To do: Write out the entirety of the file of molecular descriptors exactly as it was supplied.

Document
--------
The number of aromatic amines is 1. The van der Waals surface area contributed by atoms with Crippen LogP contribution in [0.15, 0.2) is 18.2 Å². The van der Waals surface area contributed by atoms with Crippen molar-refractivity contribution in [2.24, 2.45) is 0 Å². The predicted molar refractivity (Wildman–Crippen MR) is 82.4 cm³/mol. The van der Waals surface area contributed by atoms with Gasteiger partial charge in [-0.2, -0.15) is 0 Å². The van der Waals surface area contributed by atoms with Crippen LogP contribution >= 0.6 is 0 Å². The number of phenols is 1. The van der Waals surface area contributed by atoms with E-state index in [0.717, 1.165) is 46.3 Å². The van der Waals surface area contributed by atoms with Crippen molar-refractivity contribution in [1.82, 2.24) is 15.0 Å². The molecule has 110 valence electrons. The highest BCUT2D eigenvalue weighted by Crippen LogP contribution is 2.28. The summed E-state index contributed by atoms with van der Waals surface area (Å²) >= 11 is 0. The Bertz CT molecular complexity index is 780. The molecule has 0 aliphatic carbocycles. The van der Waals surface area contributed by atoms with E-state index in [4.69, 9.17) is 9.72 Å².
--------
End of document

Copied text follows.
The number of aromatic amines is 1. The van der Waals surface area contributed by atoms with Crippen LogP contribution in [0.15, 0.2) is 18.2 Å². The van der Waals surface area contributed by atoms with Crippen molar-refractivity contribution in [2.24, 2.45) is 0 Å². The predicted molar refractivity (Wildman–Crippen MR) is 82.4 cm³/mol. The van der Waals surface area contributed by atoms with Gasteiger partial charge in [-0.2, -0.15) is 0 Å². The van der Waals surface area contributed by atoms with Crippen LogP contribution >= 0.6 is 0 Å². The number of phenols is 1. The van der Waals surface area contributed by atoms with E-state index in [0.717, 1.165) is 46.3 Å². The van der Waals surface area contributed by atoms with Crippen molar-refractivity contribution in [1.82, 2.24) is 15.0 Å². The molecule has 110 valence electrons. The highest BCUT2D eigenvalue weighted by Crippen LogP contribution is 2.28. The summed E-state index contributed by atoms with van der Waals surface area (Å²) >= 11 is 0. The Bertz CT molecular complexity index is 780. The molecule has 0 aliphatic carbocycles. The van der Waals surface area contributed by atoms with E-state index in [4.69, 9.17) is 9.72 Å².